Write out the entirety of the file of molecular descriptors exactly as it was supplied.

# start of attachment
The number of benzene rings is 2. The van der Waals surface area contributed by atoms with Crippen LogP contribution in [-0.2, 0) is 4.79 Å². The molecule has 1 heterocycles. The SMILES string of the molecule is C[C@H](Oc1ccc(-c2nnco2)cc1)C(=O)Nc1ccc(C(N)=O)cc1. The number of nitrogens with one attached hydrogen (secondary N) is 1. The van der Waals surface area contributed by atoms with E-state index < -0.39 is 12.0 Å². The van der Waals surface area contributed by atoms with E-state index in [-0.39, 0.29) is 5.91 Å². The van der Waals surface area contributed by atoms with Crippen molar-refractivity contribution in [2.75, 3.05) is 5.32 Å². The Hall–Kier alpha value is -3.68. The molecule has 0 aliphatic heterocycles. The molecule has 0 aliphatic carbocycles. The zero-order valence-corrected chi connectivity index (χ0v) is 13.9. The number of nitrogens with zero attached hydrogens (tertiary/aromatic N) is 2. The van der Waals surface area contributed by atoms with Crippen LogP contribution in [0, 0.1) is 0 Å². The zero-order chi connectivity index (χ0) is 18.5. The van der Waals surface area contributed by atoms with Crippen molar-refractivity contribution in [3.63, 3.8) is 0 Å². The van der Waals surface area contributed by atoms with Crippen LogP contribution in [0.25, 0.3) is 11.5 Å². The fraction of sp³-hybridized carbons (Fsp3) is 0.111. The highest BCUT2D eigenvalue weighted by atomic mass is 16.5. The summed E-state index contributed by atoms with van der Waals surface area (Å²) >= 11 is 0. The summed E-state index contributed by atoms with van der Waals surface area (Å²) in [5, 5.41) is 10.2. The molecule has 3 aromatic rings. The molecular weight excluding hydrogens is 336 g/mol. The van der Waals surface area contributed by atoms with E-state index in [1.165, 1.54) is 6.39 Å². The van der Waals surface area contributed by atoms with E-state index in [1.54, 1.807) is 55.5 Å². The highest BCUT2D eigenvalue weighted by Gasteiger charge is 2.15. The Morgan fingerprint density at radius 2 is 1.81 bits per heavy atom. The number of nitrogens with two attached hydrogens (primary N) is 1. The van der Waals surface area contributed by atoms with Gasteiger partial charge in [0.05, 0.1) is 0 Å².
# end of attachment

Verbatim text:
The number of benzene rings is 2. The van der Waals surface area contributed by atoms with Crippen LogP contribution in [-0.2, 0) is 4.79 Å². The molecule has 1 heterocycles. The SMILES string of the molecule is C[C@H](Oc1ccc(-c2nnco2)cc1)C(=O)Nc1ccc(C(N)=O)cc1. The number of nitrogens with one attached hydrogen (secondary N) is 1. The van der Waals surface area contributed by atoms with E-state index < -0.39 is 12.0 Å². The van der Waals surface area contributed by atoms with E-state index in [-0.39, 0.29) is 5.91 Å². The van der Waals surface area contributed by atoms with Crippen molar-refractivity contribution in [2.75, 3.05) is 5.32 Å². The Hall–Kier alpha value is -3.68. The molecule has 0 aliphatic heterocycles. The molecule has 0 aliphatic carbocycles. The zero-order valence-corrected chi connectivity index (χ0v) is 13.9. The number of nitrogens with zero attached hydrogens (tertiary/aromatic N) is 2. The van der Waals surface area contributed by atoms with Crippen LogP contribution in [0, 0.1) is 0 Å². The zero-order chi connectivity index (χ0) is 18.5. The van der Waals surface area contributed by atoms with Crippen molar-refractivity contribution in [3.63, 3.8) is 0 Å². The van der Waals surface area contributed by atoms with Crippen LogP contribution in [0.25, 0.3) is 11.5 Å². The fraction of sp³-hybridized carbons (Fsp3) is 0.111. The highest BCUT2D eigenvalue weighted by atomic mass is 16.5. The summed E-state index contributed by atoms with van der Waals surface area (Å²) >= 11 is 0. The summed E-state index contributed by atoms with van der Waals surface area (Å²) in [5, 5.41) is 10.2. The molecule has 3 aromatic rings. The molecular weight excluding hydrogens is 336 g/mol. The van der Waals surface area contributed by atoms with E-state index in [1.165, 1.54) is 6.39 Å². The van der Waals surface area contributed by atoms with E-state index in [1.54, 1.807) is 55.5 Å². The highest BCUT2D eigenvalue weighted by Gasteiger charge is 2.15. The Morgan fingerprint density at radius 2 is 1.81 bits per heavy atom. The number of nitrogens with two attached hydrogens (primary N) is 1. The van der Waals surface area contributed by atoms with Gasteiger partial charge in [0.05, 0.1) is 0 Å².